|Leftover Breakfast Hash|
Last week I made the most delicious Hete Bliksem, which translates literally as Hot Lightening. Normally we make this with potatoes, apples and some bouillon, but I've been making it with celery root in an effort to eat Primal (Paleo). It tastes really good with celery root, too.
So, I made the Hete Bliksem and served it together with Oostere Spek (Eastern as in Asian Pork) which is one of our favorite meals. And all through the meal Mark was exclaiming his love for the meal! And I was, too. Love it!
But I didn't want to eat it again so soon, so I stored up the leftovers* in the freezer to save for the following week. Then, in the meantime, Mark eats some spoiled meat (little pork sausages) that he'd been carrying around all week long (supposed to be refrigerated after opening) and then he gets sick on his birthday. And he takes a while to recover from food poisoning. And then he goes and associates my delicious meal with his food poisoning stomach flu and now... he doesn't want to eat Hete Bliksem or Pork. Aye Caramba!
But, it's been a week since said incidence so I get the Hete Bliksem out of the freezer and warm it up for the nights planned pork dinner. This time I served it together with pork chops instead of spek. And he just can't stomach it. Well, it's too much food for me to eat. What am I gonna do? I don't want to freeze it again.
So, I think, I'll try and use it up in the morning. That's just what I did and it was fantastic! For a single portion - for myself, I baked three strips of bacon. Ate one slice, gave the other slice away, and crumbled the third slice. Then I beat one egg, added the crumbled bacon to it, some fresh snipped green onion and two spoonfuls of leftover Hete Bliksem. Fried it in the frying pan with a little olive oil or butter and whalaa: the most delicious leftover breakfast hash... very satisfying and tasty, too. Season with salt to taste.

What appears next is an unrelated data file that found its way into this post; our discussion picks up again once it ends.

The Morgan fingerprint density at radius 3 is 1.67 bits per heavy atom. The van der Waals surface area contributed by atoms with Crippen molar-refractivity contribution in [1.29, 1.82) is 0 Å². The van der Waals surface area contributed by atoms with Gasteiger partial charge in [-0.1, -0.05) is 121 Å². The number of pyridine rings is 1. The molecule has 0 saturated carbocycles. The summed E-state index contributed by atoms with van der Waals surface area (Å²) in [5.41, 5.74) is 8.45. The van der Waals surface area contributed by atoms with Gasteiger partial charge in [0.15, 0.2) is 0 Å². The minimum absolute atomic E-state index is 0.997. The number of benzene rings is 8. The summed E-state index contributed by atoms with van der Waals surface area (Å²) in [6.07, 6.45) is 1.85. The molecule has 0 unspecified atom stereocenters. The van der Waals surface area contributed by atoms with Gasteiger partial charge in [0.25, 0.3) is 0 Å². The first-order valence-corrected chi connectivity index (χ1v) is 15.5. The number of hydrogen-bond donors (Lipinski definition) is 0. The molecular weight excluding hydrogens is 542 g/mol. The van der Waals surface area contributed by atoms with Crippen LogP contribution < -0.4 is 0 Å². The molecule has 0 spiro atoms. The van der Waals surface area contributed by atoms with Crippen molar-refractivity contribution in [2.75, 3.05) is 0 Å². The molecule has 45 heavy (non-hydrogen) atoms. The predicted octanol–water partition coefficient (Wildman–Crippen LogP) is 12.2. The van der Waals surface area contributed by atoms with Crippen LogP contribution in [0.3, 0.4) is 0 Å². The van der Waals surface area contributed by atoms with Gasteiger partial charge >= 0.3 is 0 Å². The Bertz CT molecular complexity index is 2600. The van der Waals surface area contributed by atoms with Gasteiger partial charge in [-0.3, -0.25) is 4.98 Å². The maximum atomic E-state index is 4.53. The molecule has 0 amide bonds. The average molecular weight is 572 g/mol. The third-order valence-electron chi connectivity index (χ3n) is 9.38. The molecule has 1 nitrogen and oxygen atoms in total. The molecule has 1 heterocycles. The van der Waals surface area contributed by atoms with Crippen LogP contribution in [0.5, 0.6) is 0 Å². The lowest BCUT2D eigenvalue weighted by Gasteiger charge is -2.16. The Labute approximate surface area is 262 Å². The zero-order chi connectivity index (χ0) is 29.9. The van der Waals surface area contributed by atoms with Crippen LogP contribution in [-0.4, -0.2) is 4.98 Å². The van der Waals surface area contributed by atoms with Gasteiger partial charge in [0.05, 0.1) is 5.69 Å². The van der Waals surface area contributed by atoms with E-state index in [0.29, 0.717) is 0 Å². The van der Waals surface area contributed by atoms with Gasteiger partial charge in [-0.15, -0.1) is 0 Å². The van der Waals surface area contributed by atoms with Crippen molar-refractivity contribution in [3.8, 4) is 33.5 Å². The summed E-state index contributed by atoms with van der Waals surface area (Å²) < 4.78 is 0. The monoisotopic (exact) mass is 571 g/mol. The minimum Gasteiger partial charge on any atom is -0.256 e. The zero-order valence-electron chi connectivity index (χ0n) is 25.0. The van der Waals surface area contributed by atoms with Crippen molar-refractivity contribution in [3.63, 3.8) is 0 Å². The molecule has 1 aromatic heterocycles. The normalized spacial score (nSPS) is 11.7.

Now, in case you are wondering what Hete Bliksem is? It's like mashed potatoes but better! You boil in a pot one celery root, peeled and chopped up together with about 600 grams of peeled and cubed apples. Cover with water. Add a chicken or beef bouillon block and cook until soft. Then drain the water and mash. That's it. Serves 4-6. It's great served with pork for a main meal. I like it best with spek. This is how we bake the spek - eastern style. Add a little olive oil to the pan and cook speklapjes* (4-6 slices) until brown on both sides, then add a finely chopped onion and 1 tablespoon sweet soy sauce (ketjap manis) and cook a further 5-10 minutes until onions are soft. Serve with Hete Bliksem and extra jus. Yum Yum.
|Hete Bliksem, Oostere Spek en jus.|
*I've talked to the butcher here to ask what spek is in English and he doesn't really know. Neither do I. I've not really seen this cut of pork in the U.S. It's probably more common if you go to an Asian market as I had a Korean guest for dinner a while back and she said it was something they ate a lot in Korea. So, spek looks like a fat piece of bacon. But the butcher said that bacon is a different cut of meat from the pig - that spek comes from the belly of the pig. That's about all I can tell you about it. So, it looks like a fat piece of bacon and it does take quite a while to cook - like 15-20 minutes... it is so yummy - I highly recommend it to all my American comrades.
|comparison: there are several slices of bacon, and only two slices of spek. Spek is much thicker.|